>transactions concurrently, but it would bring all those problems you
>have described.
>

OK, so it's apply in multiple processes, but at any moment only a single
apply process is active.

>However, you helped me to figure out another point I have forgotten.
>Although we ensure commit order automatically, the beginning of
>streamed xacts may reorder. It happens if some small xacts have been
>commited on master since the streamed one started, because we do not
>start streaming immediately, but only after logical_work_mem hit. I
>have performed some tests with conflicting xacts and it seems that
>it's not a problem, since locking mechanism in Postgres guarantees
>that if there would some deadlocks, they will happen earlier on
>master. So if some records hit the WAL, it is safe to apply the
>sequentially. Am I wrong?
>

I think you're right the way you interleave the changes ensures you
can't introduce new deadlocks between transactions in this stream. I don't
think reordering the blocks of streamed trasactions does matter, as long
as the comit order is ensured in this case.

>Anyway, I'm going to double check the safety of this part later.
>

OK.

FWIW my understanding is that the speedup comes mostly from elimination of
the serialization to a file. That however requires savepoints to handle
aborts of subtransactions - I'm pretty sure I'd be trivial to create a
workload where this will be much slower (with many aborts of large
subtransactions).

regards

--
Tomas Vondra                  http://www.2ndQuadrant.com
PostgreSQL Development, 24x7 Support, Remote DBA, Training & Services



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Re: PATCH: logical_work_mem and logical streaming of large in-progress transactions

konstantin knizhnik

>
> FWIW my understanding is that the speedup comes mostly from
> elimination of
> the serialization to a file. That however requires savepoints to handle
> aborts of subtransactions - I'm pretty sure I'd be trivial to create a
> workload where this will be much slower (with many aborts of large
> subtransactions).
>
>

I think that instead of defining savepoints it is simpler and more
efficient to use

BeginInternalSubTransaction +
ReleaseCurrentSubTransaction/RollbackAndReleaseCurrentSubTransaction

as it is done in PL/pgSQL (pl_exec.c).
Not sure if it can pr

--
Konstantin Knizhnik
Postgres Professional: http://www.postgrespro.com
The Russian Postgres Company



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Re: PATCH: logical_work_mem and logical streaming of large in-progress transactions

Alvaro Herrera-9
In reply to this post by Tomas Vondra-4
In the interest of moving things forward, how far are we from making
0001 committable?  If I understand correctly, the rest of this patchset
depends on https://commitfest.postgresql.org/24/944/ which seems to be
moving at a glacial pace (or, actually, slower, because glaciers do
move, which cannot be said of that other patch.)

--
Álvaro Herrera                https://www.2ndQuadrant.com/
PostgreSQL Development, 24x7 Support, Remote DBA, Training & Services


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Re: PATCH: logical_work_mem and logical streaming of large in-progress transactions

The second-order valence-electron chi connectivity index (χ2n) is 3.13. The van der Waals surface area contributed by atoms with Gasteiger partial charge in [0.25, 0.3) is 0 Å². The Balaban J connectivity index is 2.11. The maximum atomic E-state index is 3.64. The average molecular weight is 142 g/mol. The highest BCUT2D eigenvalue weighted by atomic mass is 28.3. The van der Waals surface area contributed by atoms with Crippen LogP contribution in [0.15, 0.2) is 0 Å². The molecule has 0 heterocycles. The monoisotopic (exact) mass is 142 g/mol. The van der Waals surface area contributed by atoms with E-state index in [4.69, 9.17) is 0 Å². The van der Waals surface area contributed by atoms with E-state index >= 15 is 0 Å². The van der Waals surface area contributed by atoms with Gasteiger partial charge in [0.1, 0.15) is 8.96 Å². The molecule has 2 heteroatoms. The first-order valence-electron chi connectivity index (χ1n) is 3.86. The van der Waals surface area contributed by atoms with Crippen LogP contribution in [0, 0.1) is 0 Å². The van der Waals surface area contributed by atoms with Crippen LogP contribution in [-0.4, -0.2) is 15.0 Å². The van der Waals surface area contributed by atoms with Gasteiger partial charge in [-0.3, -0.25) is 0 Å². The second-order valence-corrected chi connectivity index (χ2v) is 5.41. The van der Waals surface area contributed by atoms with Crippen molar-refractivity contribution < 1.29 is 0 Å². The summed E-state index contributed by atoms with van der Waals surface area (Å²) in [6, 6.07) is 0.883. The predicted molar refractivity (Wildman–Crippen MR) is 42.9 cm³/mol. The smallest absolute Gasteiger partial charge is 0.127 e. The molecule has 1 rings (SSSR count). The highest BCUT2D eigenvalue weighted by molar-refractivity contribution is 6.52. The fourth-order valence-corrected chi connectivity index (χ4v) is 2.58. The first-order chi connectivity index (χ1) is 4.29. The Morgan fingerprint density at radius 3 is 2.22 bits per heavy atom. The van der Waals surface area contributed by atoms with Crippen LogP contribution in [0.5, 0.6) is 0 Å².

Tomas Vondra-4
On Mon, Sep 02, 2019 at 06:06:50PM -0400, Alvaro Herrera wrote:
>In the interest of moving things forward, how far are we from making
>0001 committable?  If I understand correctly, the rest of this patchset
>depends on https://commitfest.postgresql.org/24/944/ which seems to be
>moving at a glacial pace (or, actually, slower, because glaciers do
>move, which cannot be said of that other patch.)
>

I think 0001 is mostly there. I think there's one bug in this patch
version, but I need to check and I'll post an updated version shortly if
needed.

FWIW maybe we should stop comparing things to glaciers. 50 years from not
people won't know what a glacier is, and it'll be just like the floppy
icon on the save button.


regards

--
Tomas Vondra                  http://www.2ndQuadrant.com
PostgreSQL Development, 24x7 Support, Remote DBA, Training & Services



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Re: PATCH: logical_work_mem and logical streaming of large in-progress transactions

Alexey Kondratov-2
In reply to this post by konstantin knizhnik
>>
>> FWIW my understanding is that the speedup comes mostly from
>> elimination of
>> the serialization to a file. That however requires savepoints to handle
>> aborts of subtransactions - I'm pretty sure I'd be trivial to create a
>> workload where this will be much slower (with many aborts of large
>> subtransactions).
>>

Yes, and it was my main motivation to eliminate that extra serialization
to file. I've experimented a bit with large transactions + savepoints +
aborts and ended up with a following query (the same schema as before
with 600k rows):

BEGIN;
SAVEPOINT s1;
UPDATE large_test SET num1 = num1 + 1, num2 = num2 + 1, num3 = num3 + 1;
SAVEPOINT s2;
UPDATE large_test SET num1 = num1 + 1, num2 = num2 + 1, num3 = num3 + 1;
SAVEPOINT s3;
UPDATE large_test SET num1 = num1 + 1, num2 = num2 + 1, num3 = num3 + 1;
ROLLBACK TO SAVEPOINT s3;
ROLLBACK TO SAVEPOINT s2;
ROLLBACK TO SAVEPOINT s1;
END;

It looks like the worst case scenario, as we do a lot of work and then
abort all subxacts one by one. As expected,it takes much longer (up to
x30) to process using background worker instead of spilling to file.
Surely, it is much easier to truncate a file, than apply all changes +
abort. However, I guess that this kind of load pattern is not the most
typical for real-life applications.

Also this test helped me to find a bug in my current savepoints routine,